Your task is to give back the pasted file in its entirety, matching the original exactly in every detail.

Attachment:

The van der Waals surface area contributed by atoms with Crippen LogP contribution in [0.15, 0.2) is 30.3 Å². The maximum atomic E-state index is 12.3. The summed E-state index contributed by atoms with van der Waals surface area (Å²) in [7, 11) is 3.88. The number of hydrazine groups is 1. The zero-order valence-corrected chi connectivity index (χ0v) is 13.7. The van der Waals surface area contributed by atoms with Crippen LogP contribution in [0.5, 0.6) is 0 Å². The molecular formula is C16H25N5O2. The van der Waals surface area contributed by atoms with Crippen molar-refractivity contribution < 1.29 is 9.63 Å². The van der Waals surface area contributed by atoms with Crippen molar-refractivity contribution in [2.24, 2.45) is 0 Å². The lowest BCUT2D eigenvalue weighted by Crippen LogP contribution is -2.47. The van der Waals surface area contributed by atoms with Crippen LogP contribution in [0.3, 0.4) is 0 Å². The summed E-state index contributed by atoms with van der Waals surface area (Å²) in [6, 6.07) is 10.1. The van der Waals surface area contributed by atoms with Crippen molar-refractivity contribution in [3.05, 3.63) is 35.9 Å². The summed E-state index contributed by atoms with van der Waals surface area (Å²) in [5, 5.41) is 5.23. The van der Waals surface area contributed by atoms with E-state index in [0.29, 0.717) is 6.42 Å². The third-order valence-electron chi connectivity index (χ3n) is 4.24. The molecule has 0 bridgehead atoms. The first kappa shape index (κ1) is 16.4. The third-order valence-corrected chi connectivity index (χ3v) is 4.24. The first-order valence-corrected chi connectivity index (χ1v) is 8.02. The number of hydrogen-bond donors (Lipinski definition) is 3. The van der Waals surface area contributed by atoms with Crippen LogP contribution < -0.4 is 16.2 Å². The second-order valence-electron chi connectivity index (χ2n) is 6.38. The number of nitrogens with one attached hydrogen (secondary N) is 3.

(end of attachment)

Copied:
The van der Waals surface area contributed by atoms with Crippen LogP contribution in [0.15, 0.2) is 30.3 Å². The maximum atomic E-state index is 12.3. The summed E-state index contributed by atoms with van der Waals surface area (Å²) in [7, 11) is 3.88. The number of hydrazine groups is 1. The zero-order valence-corrected chi connectivity index (χ0v) is 13.7. The van der Waals surface area contributed by atoms with Crippen LogP contribution in [0.5, 0.6) is 0 Å². The molecular formula is C16H25N5O2. The van der Waals surface area contributed by atoms with Crippen molar-refractivity contribution < 1.29 is 9.63 Å². The van der Waals surface area contributed by atoms with Crippen molar-refractivity contribution in [2.24, 2.45) is 0 Å². The lowest BCUT2D eigenvalue weighted by Crippen LogP contribution is -2.47. The van der Waals surface area contributed by atoms with Crippen LogP contribution in [0.3, 0.4) is 0 Å². The summed E-state index contributed by atoms with van der Waals surface area (Å²) in [6, 6.07) is 10.1. The van der Waals surface area contributed by atoms with Crippen molar-refractivity contribution in [3.05, 3.63) is 35.9 Å². The summed E-state index contributed by atoms with van der Waals surface area (Å²) in [5, 5.41) is 5.23. The van der Waals surface area contributed by atoms with E-state index in [0.29, 0.717) is 6.42 Å². The third-order valence-electron chi connectivity index (χ3n) is 4.24. The molecule has 0 bridgehead atoms. The first kappa shape index (κ1) is 16.4. The third-order valence-corrected chi connectivity index (χ3v) is 4.24. The first-order valence-corrected chi connectivity index (χ1v) is 8.02. The number of hydrogen-bond donors (Lipinski definition) is 3. The van der Waals surface area contributed by atoms with Crippen LogP contribution < -0.4 is 16.2 Å². The second-order valence-electron chi connectivity index (χ2n) is 6.38. The number of nitrogens with one attached hydrogen (secondary N) is 3.